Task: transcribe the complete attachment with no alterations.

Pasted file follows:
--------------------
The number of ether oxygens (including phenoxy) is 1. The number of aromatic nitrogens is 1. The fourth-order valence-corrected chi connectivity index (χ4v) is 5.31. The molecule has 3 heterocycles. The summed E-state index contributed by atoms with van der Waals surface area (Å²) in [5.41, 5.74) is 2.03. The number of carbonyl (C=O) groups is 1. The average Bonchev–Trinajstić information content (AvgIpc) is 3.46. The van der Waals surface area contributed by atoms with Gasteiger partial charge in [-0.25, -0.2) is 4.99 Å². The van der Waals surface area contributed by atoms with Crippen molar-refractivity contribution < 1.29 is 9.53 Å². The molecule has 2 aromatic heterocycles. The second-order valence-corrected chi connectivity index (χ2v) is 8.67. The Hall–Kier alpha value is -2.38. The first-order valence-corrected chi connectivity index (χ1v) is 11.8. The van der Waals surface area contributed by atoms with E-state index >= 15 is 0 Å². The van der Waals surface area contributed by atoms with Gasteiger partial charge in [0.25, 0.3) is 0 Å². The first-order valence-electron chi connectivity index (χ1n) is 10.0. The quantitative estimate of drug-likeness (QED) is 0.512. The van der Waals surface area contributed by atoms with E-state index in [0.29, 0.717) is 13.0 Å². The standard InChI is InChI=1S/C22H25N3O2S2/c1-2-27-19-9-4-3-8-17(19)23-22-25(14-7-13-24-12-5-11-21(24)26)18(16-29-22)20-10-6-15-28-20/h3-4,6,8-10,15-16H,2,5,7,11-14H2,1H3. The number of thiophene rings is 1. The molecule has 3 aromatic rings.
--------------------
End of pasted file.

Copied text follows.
The number of ether oxygens (including phenoxy) is 1. The number of aromatic nitrogens is 1. The fourth-order valence-corrected chi connectivity index (χ4v) is 5.31. The molecule has 3 heterocycles. The summed E-state index contributed by atoms with van der Waals surface area (Å²) in [5.41, 5.74) is 2.03. The number of carbonyl (C=O) groups is 1. The average Bonchev–Trinajstić information content (AvgIpc) is 3.46. The van der Waals surface area contributed by atoms with Gasteiger partial charge in [-0.25, -0.2) is 4.99 Å². The van der Waals surface area contributed by atoms with Crippen molar-refractivity contribution < 1.29 is 9.53 Å². The molecule has 2 aromatic heterocycles. The second-order valence-corrected chi connectivity index (χ2v) is 8.67. The Hall–Kier alpha value is -2.38. The first-order valence-corrected chi connectivity index (χ1v) is 11.8. The van der Waals surface area contributed by atoms with E-state index >= 15 is 0 Å². The van der Waals surface area contributed by atoms with Gasteiger partial charge in [0.25, 0.3) is 0 Å². The first-order valence-electron chi connectivity index (χ1n) is 10.0. The quantitative estimate of drug-likeness (QED) is 0.512. The van der Waals surface area contributed by atoms with E-state index in [0.29, 0.717) is 13.0 Å². The standard InChI is InChI=1S/C22H25N3O2S2/c1-2-27-19-9-4-3-8-17(19)23-22-25(14-7-13-24-12-5-11-21(24)26)18(16-29-22)20-10-6-15-28-20/h3-4,6,8-10,15-16H,2,5,7,11-14H2,1H3. The number of thiophene rings is 1. The molecule has 3 aromatic rings.